‘We just can’t give up on her’: Family’s bid to save girl, five, in coma after brain injury
PUBLISHED: 12:23 16 July 2019 | UPDATED: 12:54 16 July 2019
The parents of a schoolgirl left in a coma after a sudden brain injury have launched a legal fight to take their daughter abroad and keep her alive.
Tafida Raqeeb, 5, from Upton Park, is in the Royal London Hospital after a blood vessel burst in her brain on February 9.
Doctors have told her parents there is no hope she will ever recover and have said there is no choice but to turn off life support.
Her parents, solicitor Shelina Begum and construction consultant Mohammed Raqeeb, 45, say doctors at a hospital in Genoa, Italy have offered the family treatment. But they have been refused permission to move Tafida out of the country.
Ms Begum said: "Tafida was previously completely healthy, she was exceptionally bubbly, happy and friendly. She was consistently by my side and chosen as a helping hand monitor at school because of her caring and loving nature.
"Tafida loved school and meeting new people. It is heartbreaking to see her like this and we just can't give up on her if there is any chance she could survive."
Tafida had a rare condition known as an AVM, which causes a tangle of blood vessels with abnormal connections between the arteries and veins. She was left unconscious after the rupture and suffered a respiratory and cardiac arrest.
She underwent seven hours of brain surgery at Kings Hospital before being transferred to the Royal London.
Her parents were later told that their daughter was brain dead. But they say doctors abroad have told them their daughter is in a coma and could get better.
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Ms Begum said: "We cannot switch off the ventilator. Tafida is making a little progress, such as opening her eyes and moving her limbs. Her stats have been stable for a long period of time. In April we were transferred to Royal London Hospital with confirmation that Tafida will have a tracheostomy.
"We were even told that we may be able to go home after a few months and her recovery could continue there. But now they tell us she is brain dead.
"I cannot believe this and we just want to give our daughter every chance she deserves. I know she may never fully recover but we just want to give her any chance we can."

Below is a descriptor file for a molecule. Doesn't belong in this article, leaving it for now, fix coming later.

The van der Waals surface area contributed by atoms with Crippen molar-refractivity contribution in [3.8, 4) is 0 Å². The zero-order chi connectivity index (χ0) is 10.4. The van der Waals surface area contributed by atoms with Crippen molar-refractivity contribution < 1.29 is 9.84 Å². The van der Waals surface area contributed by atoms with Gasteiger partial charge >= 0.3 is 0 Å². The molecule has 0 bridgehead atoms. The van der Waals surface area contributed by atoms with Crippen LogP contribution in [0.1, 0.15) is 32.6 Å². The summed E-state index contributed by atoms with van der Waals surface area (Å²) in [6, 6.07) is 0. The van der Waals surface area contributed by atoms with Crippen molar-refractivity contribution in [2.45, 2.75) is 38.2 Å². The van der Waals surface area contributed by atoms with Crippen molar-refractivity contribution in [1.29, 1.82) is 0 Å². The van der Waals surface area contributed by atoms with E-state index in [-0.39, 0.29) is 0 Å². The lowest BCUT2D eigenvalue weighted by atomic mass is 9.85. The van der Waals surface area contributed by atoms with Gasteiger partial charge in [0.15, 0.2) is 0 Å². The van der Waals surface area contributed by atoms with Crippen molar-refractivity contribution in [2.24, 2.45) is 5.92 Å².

A spokesman for Barts Health NHS Trust, which run the Royal London Hospital, said: "This is a very sad case, for which we are in close contact with the family to offer support.
"Our expert clinicians caring for the child have determined, in discussion with additional independent medical experts elsewhere in London, that further invasive medical treatment is futile.
"As such we are engaging with the family to ensure we uphold the child's best interests, recommending withdrawal of life sustaining treatment and instigating palliative care."
On Friday two clinicians from the Gaslini Hospital in Genoa, Professor Lino Nobili, the chief of the paediatric neurology and paediatric psychiatry unit and Andrea Moscatelli, honorary professor of paediatric intensive care, examined Tafida by a video link arranged by the Royal London Hospital.
As a result of the examination the full team of clinicians confirmed they would be willing and able to care for Tafida and that in Italy she would not satisfy the conditions of brain death and so would not be a subject to withdrawal from life support.
But after the consultation doctors from Royal London "remained adamant" they would not allow the patient to leave, according to legal documents.
This week, Tafida's parents launched a judicial review at the High Court, asking senior judges to force the hospital to let her leave for treatment.
The family have started a petition to take their daughter to Italy, which has already been signed by more than 4,000 people.
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